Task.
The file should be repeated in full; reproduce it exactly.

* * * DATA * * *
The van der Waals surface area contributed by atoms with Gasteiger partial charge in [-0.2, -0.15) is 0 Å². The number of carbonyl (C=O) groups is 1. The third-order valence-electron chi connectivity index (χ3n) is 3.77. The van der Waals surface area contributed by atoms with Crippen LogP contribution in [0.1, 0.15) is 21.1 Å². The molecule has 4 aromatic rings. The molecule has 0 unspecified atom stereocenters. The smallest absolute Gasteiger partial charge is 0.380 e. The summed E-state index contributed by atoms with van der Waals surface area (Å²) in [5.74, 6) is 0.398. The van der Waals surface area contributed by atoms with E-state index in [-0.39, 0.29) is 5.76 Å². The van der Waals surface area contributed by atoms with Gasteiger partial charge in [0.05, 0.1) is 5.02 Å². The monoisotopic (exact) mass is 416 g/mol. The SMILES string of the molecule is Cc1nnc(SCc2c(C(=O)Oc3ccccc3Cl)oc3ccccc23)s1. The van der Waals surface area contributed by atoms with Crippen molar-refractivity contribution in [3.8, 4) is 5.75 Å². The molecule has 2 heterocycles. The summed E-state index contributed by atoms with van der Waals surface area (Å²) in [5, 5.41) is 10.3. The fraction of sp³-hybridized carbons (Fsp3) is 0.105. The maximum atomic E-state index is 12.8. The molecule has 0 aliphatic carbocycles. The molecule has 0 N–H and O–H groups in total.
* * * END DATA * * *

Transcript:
The van der Waals surface area contributed by atoms with Gasteiger partial charge in [-0.2, -0.15) is 0 Å². The number of carbonyl (C=O) groups is 1. The third-order valence-electron chi connectivity index (χ3n) is 3.77. The van der Waals surface area contributed by atoms with Crippen LogP contribution in [0.1, 0.15) is 21.1 Å². The molecule has 4 aromatic rings. The molecule has 0 unspecified atom stereocenters. The smallest absolute Gasteiger partial charge is 0.380 e. The summed E-state index contributed by atoms with van der Waals surface area (Å²) in [5.74, 6) is 0.398. The van der Waals surface area contributed by atoms with E-state index in [-0.39, 0.29) is 5.76 Å². The van der Waals surface area contributed by atoms with Gasteiger partial charge in [0.05, 0.1) is 5.02 Å². The monoisotopic (exact) mass is 416 g/mol. The SMILES string of the molecule is Cc1nnc(SCc2c(C(=O)Oc3ccccc3Cl)oc3ccccc23)s1. The van der Waals surface area contributed by atoms with Crippen molar-refractivity contribution in [3.8, 4) is 5.75 Å². The molecule has 2 heterocycles. The summed E-state index contributed by atoms with van der Waals surface area (Å²) in [5, 5.41) is 10.3. The fraction of sp³-hybridized carbons (Fsp3) is 0.105. The maximum atomic E-state index is 12.8. The molecule has 0 aliphatic carbocycles. The molecule has 0 N–H and O–H groups in total.